To the world, Malibu’s image may be one of surfers, superstars, sunsets and, yes, floods and fires. But industry? Although Malibu is hardly in danger of becoming a new Pittsburgh, industry there is: real estate, of course, and Pepperdine. Since 1960, it has also had in its midst and housed in an ivory-tower aerie perched high above Malibu Canyon, another industry so esoteric in many of its activities that some people are incapable of describing what it does: Hughes Research Laboratories. In 1997, it became HRL Laboratories, still a cutting-edge, central research facility but now co-owned by Hughes and the Raytheon Company (which bought the defense part of the Hughes industrial complex after the billionaire’s estate was settled). General Motors, which bought Hughes Aircraft, is also an element in the mix at HRL.
Headed since 1988 by Dr. Art Chester, a theoretical physicist and Malibu resident who has been with Hughes for 30 years, the high-tech, 250,000-square-foot think tank is Malibu’s biggest employer, with an annual budget of $70 million (Pepperdine is outside the city limits).
First, to dispel the rumors: It is not true that everyone at HRL — even the janitors — have Ph.D.s. Of their 430 employees (down from 560 some years ago because of streamlining and downsizing), 120 or so hold doctorates, the affable, indeed ebullient, Chester says. Government work isn’t calling the tune as loudly today either; since the end of the Cold War, defense research has dropped from 60 percent to 45 percent of the lab’s business.
Watched over by two photographs of Albert Einstein, a scientist who never had to worry about the bottom line, Chester explains that, for a research laboratory to survive today, it has to be economically viable. “Doing advanced research is expensive, so it has to produce results,” he says”. In the ’50s and ’60s, with the postwar boom in technology, there was plenty of money to invest in science; you could say that the Internet, the computer and the transistor came out of such relatively undirected research. But today, our mission is to discover and apply science and technology for new and improved services which Hughes, Raytheon and General Motors can turn into money-making products. We don’t build the satellite or the missile,” he says, “we develop the materials, the components, the processes that go into things, and our owners figure out how to make them useful. We made the laser,” Chester cites as an example, “but it was the Hughes people in El Segundo who turned it into a billion dollar rangefinder business.”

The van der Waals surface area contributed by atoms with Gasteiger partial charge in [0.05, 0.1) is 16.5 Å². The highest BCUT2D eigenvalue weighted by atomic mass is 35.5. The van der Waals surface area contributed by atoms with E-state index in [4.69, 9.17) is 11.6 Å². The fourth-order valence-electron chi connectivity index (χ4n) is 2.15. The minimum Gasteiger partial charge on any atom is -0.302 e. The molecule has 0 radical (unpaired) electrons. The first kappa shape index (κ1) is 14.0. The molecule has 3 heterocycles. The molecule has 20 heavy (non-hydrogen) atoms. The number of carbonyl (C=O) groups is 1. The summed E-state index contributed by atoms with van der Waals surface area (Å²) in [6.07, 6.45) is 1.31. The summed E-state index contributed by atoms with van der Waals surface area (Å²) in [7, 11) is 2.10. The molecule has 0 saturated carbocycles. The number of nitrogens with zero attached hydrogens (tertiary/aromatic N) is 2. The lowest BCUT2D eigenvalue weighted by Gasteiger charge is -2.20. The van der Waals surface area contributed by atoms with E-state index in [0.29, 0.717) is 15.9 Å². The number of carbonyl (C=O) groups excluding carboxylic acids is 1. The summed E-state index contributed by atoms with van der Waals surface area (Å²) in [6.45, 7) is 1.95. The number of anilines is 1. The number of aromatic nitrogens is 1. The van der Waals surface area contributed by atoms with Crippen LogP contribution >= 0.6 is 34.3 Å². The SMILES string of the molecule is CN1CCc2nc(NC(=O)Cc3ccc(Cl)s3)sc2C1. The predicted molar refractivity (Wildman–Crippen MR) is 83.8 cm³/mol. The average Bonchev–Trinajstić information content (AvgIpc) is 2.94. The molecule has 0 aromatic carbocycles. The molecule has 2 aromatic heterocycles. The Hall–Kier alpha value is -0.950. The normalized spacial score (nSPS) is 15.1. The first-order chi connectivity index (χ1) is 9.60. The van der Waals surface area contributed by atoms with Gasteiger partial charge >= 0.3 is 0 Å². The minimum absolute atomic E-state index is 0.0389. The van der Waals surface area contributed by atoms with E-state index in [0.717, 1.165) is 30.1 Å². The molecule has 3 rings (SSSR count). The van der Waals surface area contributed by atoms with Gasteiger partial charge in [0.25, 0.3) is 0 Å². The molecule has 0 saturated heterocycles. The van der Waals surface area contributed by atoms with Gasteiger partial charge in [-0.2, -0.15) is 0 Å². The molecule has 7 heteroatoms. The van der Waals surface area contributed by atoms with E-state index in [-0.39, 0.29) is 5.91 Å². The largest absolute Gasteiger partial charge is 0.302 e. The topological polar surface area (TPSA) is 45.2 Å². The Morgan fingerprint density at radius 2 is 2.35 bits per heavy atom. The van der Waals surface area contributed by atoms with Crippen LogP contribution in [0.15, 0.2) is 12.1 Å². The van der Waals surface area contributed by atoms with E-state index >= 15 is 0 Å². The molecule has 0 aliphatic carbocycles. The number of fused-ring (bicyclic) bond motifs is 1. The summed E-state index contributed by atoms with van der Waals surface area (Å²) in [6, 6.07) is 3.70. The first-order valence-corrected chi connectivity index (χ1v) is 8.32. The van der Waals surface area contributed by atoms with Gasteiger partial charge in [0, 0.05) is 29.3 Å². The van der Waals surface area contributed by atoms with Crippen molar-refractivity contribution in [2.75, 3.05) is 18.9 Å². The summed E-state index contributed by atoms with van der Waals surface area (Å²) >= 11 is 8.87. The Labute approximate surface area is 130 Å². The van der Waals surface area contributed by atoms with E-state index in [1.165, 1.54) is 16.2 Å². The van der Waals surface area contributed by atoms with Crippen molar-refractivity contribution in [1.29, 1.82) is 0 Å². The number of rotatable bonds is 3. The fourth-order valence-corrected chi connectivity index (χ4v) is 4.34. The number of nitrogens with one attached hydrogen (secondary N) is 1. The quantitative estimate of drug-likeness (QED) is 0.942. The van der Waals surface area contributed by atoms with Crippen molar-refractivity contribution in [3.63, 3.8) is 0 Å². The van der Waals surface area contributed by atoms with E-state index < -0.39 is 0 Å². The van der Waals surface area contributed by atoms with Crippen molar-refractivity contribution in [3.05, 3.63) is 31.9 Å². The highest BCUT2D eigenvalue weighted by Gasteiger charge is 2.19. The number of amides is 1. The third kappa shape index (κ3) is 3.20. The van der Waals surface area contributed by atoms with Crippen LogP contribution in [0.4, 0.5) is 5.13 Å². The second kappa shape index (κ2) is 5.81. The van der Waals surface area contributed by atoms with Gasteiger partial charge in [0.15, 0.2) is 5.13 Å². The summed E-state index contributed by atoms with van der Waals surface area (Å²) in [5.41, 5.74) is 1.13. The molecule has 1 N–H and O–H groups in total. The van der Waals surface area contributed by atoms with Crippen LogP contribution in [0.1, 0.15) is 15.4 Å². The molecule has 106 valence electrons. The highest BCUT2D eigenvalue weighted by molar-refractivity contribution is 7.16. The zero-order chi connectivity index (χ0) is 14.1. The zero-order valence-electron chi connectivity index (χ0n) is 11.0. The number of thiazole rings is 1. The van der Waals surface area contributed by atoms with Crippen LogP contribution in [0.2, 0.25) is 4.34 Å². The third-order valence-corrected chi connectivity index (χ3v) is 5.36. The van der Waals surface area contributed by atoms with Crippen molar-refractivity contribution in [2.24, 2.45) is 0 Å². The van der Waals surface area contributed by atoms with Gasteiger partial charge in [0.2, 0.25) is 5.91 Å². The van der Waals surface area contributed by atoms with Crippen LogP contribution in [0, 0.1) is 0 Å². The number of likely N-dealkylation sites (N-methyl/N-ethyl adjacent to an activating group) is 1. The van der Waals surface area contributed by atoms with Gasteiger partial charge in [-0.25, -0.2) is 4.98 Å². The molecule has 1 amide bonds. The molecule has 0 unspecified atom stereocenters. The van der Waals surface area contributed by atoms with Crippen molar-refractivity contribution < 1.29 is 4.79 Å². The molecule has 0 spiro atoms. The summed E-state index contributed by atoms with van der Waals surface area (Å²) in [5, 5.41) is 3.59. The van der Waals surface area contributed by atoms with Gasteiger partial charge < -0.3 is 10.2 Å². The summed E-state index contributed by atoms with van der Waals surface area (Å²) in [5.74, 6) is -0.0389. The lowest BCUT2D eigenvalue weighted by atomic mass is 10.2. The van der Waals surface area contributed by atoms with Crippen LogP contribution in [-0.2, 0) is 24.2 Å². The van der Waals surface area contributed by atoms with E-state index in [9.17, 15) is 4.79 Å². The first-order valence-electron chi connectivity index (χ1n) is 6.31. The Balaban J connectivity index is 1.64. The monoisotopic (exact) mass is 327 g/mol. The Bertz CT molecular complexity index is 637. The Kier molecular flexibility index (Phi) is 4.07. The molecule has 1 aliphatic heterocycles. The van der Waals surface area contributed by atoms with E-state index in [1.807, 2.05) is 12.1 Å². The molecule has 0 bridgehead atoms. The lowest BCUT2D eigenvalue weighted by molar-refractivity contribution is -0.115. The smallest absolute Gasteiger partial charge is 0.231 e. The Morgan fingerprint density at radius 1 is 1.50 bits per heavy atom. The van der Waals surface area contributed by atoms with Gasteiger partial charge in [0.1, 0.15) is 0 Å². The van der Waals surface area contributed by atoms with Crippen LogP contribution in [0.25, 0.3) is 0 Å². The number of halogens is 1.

To a great extent, that link between basic research and the tools we use has always been part of HRL’s (and Hughes’) reality. Today, lasers are part of our daily lives, from enabling fiber optics to reading bar codes in supermarkets and the blips on compact discs. The future of such research is also in sight from Malibu: High above Central America, a Xenon ion engine derived by HRL from the same wave research keeps a communication satellite in synchronous orbit, while, in Malibu, two larger ion engines are being tested in an environment simulating the frigid cold of outer space. They’re part of the next step in a technology that could eventually propel us to the stars.
A less esoteric example of HRL’s activity is contained in four cars and SUVs parked behind a group of temporary buildings housing GM DELCO Division researchers in what Adrian Popa, director of the Hughes Programs at HRL, laughingly calls the “low rent district” of the 72-acre complex. They’re the work benches for HRL’s information systems research for automobiles, the first application of which is an adaptive cruise control that will automatically slow you down if you approach a car too closely (as well as warn of blind-side cars when changing lanes). It will be offered on the 1999 Jaguars and is clearly the first step toward completely automated driving. Included in other consumer research are nonwired communications between your home computer and household appliances (“Embedded Real-Time Systems” in HRL’s jargon) and the development of improved food plants by Ceres, an independent plant genetics research operation housed at HRL.
But government work is still there, plenty of it. “We are working on the next, high-speed Internet,” Popa says, “and what they call the ‘digital battlefield’; if we have to go into a war zone one day, the military won’t have to watch CNN to find out what is going on anymore,” he laughs. Nor has a relationship to the community been overlooked; HRL’s George F. Smith Auditorium hosts Malibu City Council meetings.
One wonders how Einstein, gazing so benignly over Chester’s shoulder, would feel about all of this? “This is a new world,” Chester says, returning to the mission of HRL. “We try to reach out to Einstein on one hand, and to the integrated circuit,” he says, pointing to a photograph hanging over one of Einstein, “and bridge the gap between them. That’s the role we’ve chosen in life.”
HRL at a glance:
Successor to Hughes Research Laboratories, a presence in Malibu since 1960.
Created in 1997 as a central research laboratory jointly owned by Hughes Electronics Corporation and the Raytheon Company.
Four major technical laboratories: Information Sciences; Microelectronics; Communications & Photonics; and Sensors and Materials. The technical labs also develop synergistic technologies for the Department of Defense, as well as other third parties including General Motors.
Employees: 430 (plus 150 in independent research labs).